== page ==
The Green Gate with its flamboyant Renaissance decorations is a very different gate compared to the Gothic Crane Gate. It replaced an older gate guarding the drawbridge (which had been known as Green Bridge) across the Motława river at the site of the old Amber Road crossing, today it marks the end point of the Długi Targ, the Long Market.

The architects were Hans Kramer and Regnier of Amsterdam, thus the strong Flemish influences. Four vaults lead through the gate. The building above makes the gate look more like a palace and indeed, those rooms were intended to serve as quarter for the Polish king when he visited Danzig, though they were seldom used.

The Milk Can Gate

The Milk Can Gate, nicknamed for the shape of its twin towers (one now is shorter because it was not restored to full size after WW2) was built in the 15th century to protect the Granary Island outside the main town. It consists of two towers connected by an overhead passage. The larger tower is today 28 metres high, its walls are 4 metres thick and with small windows - quite a sturdy thing compared to the elegant Green Gate.

Restored storehouses on Granary Island at the Motława

The Motława river is an estuary of the Vistula (Weichsel in German) and connects Gdańsk with the Baltic Sea. The delta of the Vistula changed over time so that the coast today is further away from the town.

While a lot of the historical Danzig had been rebuilt in the 1950ies/60ies, there were still some ruins left at the beginning of the 21st century. One of those were the granaries on the Granary Island (Speicherstetten, Polish: spichlerze). Those are undergoing repair right now, and when I visited in 2012, a set of the Gothic houses had been reconstructed with the exterior mostly according to the old plans, but converted into hotels, shops and appertments.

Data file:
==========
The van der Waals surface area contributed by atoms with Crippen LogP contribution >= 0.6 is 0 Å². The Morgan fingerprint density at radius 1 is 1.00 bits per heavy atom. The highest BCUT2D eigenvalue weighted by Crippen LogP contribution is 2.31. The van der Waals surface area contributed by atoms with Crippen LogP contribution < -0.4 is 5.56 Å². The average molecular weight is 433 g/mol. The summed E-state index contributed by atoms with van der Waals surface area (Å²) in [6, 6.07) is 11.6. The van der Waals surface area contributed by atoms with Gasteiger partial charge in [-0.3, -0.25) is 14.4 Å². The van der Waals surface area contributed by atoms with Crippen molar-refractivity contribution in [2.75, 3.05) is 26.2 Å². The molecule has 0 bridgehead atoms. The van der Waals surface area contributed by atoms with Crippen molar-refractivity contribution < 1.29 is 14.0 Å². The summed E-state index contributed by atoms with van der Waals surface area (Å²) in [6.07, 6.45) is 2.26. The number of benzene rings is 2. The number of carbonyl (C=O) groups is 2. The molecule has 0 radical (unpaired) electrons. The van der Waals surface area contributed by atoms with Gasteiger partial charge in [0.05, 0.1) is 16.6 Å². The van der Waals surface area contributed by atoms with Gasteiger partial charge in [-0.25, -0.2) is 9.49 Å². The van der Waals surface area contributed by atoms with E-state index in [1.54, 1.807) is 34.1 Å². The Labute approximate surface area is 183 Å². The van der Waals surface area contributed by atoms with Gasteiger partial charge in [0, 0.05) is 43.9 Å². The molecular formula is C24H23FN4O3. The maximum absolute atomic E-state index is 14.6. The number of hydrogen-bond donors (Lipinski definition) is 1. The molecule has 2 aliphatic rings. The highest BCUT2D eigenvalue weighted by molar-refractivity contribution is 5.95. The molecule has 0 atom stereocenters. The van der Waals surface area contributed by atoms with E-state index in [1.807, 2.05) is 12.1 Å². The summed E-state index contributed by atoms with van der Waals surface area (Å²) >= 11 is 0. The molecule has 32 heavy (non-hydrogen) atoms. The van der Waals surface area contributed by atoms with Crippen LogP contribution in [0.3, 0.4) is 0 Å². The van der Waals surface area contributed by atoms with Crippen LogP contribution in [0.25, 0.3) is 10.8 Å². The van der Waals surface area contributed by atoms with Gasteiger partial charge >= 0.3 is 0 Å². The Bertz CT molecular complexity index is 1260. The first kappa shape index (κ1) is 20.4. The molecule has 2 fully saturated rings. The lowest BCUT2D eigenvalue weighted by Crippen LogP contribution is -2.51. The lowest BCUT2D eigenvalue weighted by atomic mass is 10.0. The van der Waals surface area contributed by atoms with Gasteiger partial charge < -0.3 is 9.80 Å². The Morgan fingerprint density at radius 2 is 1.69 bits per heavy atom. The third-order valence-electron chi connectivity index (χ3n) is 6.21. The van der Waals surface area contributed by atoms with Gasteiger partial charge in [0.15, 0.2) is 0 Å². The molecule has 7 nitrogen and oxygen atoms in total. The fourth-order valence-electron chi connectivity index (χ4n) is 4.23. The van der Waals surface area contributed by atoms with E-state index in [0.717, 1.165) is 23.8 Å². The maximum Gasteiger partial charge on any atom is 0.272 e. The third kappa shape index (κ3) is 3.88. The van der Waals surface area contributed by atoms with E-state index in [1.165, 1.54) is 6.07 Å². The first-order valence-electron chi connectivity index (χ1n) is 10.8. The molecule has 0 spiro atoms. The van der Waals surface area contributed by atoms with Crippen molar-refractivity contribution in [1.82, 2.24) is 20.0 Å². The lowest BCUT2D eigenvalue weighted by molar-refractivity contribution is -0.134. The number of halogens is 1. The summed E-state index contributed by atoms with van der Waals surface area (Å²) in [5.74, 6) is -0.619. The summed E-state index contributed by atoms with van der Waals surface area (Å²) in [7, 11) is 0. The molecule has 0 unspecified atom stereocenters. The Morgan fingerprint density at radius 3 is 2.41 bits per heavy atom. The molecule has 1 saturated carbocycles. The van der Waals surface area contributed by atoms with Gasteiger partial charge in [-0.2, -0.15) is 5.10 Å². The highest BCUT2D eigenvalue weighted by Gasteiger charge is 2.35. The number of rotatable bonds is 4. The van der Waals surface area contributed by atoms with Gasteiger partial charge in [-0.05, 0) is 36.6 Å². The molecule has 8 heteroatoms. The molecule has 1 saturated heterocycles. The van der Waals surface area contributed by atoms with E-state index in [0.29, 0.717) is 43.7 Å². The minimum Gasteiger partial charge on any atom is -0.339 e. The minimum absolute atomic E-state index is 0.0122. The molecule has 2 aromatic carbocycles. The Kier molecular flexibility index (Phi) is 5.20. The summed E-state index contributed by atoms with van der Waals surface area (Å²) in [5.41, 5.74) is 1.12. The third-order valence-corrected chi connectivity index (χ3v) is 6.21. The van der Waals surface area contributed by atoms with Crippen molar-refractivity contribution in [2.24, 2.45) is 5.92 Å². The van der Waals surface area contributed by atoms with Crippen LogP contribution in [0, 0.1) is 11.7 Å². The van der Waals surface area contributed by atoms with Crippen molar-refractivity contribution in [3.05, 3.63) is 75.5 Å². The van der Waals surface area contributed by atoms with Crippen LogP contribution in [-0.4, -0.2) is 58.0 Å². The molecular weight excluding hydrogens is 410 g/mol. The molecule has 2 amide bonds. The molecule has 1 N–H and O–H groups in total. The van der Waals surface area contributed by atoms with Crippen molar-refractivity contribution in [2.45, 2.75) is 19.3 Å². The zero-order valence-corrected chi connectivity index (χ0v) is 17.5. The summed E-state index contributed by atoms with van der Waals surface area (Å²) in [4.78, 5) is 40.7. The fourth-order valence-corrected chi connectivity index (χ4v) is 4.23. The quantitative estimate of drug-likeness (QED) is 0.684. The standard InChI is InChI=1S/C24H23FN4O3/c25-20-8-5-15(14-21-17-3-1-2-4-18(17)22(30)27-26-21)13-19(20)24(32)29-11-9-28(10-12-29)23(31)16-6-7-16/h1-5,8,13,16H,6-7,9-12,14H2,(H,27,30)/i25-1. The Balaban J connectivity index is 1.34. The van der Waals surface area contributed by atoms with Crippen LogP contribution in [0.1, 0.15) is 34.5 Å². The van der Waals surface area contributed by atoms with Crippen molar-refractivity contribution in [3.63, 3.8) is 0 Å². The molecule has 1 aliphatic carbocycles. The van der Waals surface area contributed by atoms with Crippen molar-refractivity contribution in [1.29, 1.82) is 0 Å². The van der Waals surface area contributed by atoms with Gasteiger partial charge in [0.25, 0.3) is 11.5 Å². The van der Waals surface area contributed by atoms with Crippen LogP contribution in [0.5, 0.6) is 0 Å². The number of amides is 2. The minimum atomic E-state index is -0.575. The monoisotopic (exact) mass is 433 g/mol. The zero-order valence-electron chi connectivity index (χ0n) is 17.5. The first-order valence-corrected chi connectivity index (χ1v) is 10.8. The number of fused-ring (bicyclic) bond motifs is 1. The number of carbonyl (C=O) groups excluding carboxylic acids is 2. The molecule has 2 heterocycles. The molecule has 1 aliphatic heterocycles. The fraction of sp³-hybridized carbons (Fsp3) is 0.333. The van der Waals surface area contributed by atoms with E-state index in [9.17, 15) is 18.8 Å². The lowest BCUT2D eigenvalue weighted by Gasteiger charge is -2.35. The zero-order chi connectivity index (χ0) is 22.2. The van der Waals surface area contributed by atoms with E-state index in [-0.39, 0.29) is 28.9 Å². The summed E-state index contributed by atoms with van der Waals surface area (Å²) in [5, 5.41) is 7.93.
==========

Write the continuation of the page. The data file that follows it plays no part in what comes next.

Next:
The first buildings on the island in the Motława river were those not wanted inside the town, like a slaughterhause (dating to the 14th century), tar cookery, and other smelly and dirty occupations. Granaries and storehouses that gave the place its name were soon added. In 1576, the Motława canal and earth fortifications were built to protect the site from attacks. At that time, the number of granaries amounted to 315. 250,000 tons of grain could be stored there, worth 200 ship loads. No wonder Danzig became one of the richest cities in Europe.

Torture Chamber Gate

But we're not finished with those gates yet. Most of the town walls of Danzig that were destroyed have never been restored, but the more famous gates underwent a lovingly done reconstruction. I got some more for you.

Prison Tower

The gate with the charming name of Torture Chamber Gate (German: Peinkammertor) and its matching Prison Tower (Stockturm) were erected in the 14th century as tower with a passage beside a former gate in the Gothic style - now the Golden Gate, see below - to protect acces to the main road Ulica Długa, the Long Lane. The gate got another storey in the 15th century and some Renaissance decorations at the end of the 16th century. The tower was enlarged twice in 1418 and 1509 when it gots its tent shaped roof and those pretty arcades. The tower was damaged during the siege of Danzig by King Stephen Báthory 1577. Danzig won the siege, but it marked the beginning of the end of traditional town fortifications which would not hold against modern cannons.

After they lost their function within the town fortifications in the 17th century, the gate and tower served as prison (yes, including a torture chamber), hall of justice - for the cases that didn't require a big public show - and place of execution. Today they host an amber museum.

Golden Gate

The Golden Gate (also known als Long Lane Gate) replaced an older one. It was erected in 1612-14 and takes it name from the gilded decorative pillars. At that time, town gates were more than defense features; they also served to showcase the wealth of a town (which could afford to use gold on a gate).

Main Town Hall

The oldest part of the Main Town Hall (that is the one in the Town of the Law; there is another town hall in the Old Town) dates to the 1330ies. That first building was much smaller. The first expansion took place in 1378-82, and another enlargement was done in the wake of the visit of King Casimir IV Jagiełło in 1457. The 81 metres high tower was added in 1488. In 1556, a fire severely damaged the town hall which was rebuilt by Dutch architects and today shows a number of Renaissance elements.

Gabled houses in the Ulica Długa (Long Lane)